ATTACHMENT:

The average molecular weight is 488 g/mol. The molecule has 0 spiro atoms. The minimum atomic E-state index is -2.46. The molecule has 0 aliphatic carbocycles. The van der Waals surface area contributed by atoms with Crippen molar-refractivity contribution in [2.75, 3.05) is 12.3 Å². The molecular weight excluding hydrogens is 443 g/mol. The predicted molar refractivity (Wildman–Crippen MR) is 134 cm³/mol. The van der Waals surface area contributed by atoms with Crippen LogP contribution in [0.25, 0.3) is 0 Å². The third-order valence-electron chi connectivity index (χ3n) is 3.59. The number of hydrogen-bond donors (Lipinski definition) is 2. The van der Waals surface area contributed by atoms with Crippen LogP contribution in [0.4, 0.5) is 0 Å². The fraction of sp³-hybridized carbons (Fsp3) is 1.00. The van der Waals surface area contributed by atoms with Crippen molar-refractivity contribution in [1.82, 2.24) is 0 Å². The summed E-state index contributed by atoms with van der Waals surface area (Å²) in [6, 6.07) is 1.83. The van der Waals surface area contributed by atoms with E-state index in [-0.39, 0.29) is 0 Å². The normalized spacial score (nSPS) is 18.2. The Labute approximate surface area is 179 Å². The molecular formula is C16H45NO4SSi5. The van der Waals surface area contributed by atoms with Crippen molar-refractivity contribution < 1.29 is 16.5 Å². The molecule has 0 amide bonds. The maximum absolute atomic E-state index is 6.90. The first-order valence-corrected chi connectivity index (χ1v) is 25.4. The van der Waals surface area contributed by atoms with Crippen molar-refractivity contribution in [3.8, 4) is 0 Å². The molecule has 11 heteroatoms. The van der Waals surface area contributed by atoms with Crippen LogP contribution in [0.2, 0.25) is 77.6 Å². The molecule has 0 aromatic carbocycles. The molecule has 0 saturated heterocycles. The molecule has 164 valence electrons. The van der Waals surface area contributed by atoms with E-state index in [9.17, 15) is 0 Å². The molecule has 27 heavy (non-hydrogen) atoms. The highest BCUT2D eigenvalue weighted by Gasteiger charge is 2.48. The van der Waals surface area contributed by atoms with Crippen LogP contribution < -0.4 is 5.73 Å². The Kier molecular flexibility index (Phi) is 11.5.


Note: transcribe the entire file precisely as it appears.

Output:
The average molecular weight is 488 g/mol. The molecule has 0 spiro atoms. The minimum atomic E-state index is -2.46. The molecule has 0 aliphatic carbocycles. The van der Waals surface area contributed by atoms with Crippen molar-refractivity contribution in [2.75, 3.05) is 12.3 Å². The molecular weight excluding hydrogens is 443 g/mol. The predicted molar refractivity (Wildman–Crippen MR) is 134 cm³/mol. The van der Waals surface area contributed by atoms with Crippen LogP contribution in [0.25, 0.3) is 0 Å². The third-order valence-electron chi connectivity index (χ3n) is 3.59. The number of hydrogen-bond donors (Lipinski definition) is 2. The van der Waals surface area contributed by atoms with Crippen LogP contribution in [0.4, 0.5) is 0 Å². The fraction of sp³-hybridized carbons (Fsp3) is 1.00. The van der Waals surface area contributed by atoms with Crippen molar-refractivity contribution in [1.82, 2.24) is 0 Å². The summed E-state index contributed by atoms with van der Waals surface area (Å²) in [6, 6.07) is 1.83. The van der Waals surface area contributed by atoms with E-state index in [-0.39, 0.29) is 0 Å². The normalized spacial score (nSPS) is 18.2. The Labute approximate surface area is 179 Å². The molecular formula is C16H45NO4SSi5. The van der Waals surface area contributed by atoms with Crippen molar-refractivity contribution < 1.29 is 16.5 Å². The molecule has 0 amide bonds. The maximum absolute atomic E-state index is 6.90. The first-order valence-corrected chi connectivity index (χ1v) is 25.4. The van der Waals surface area contributed by atoms with Crippen molar-refractivity contribution in [3.8, 4) is 0 Å². The molecule has 11 heteroatoms. The van der Waals surface area contributed by atoms with Crippen LogP contribution in [0.2, 0.25) is 77.6 Å². The molecule has 0 aromatic carbocycles. The molecule has 0 saturated heterocycles. The molecule has 164 valence electrons. The van der Waals surface area contributed by atoms with E-state index in [9.17, 15) is 0 Å². The molecule has 27 heavy (non-hydrogen) atoms. The highest BCUT2D eigenvalue weighted by Gasteiger charge is 2.48. The van der Waals surface area contributed by atoms with Crippen LogP contribution < -0.4 is 5.73 Å². The Kier molecular flexibility index (Phi) is 11.5.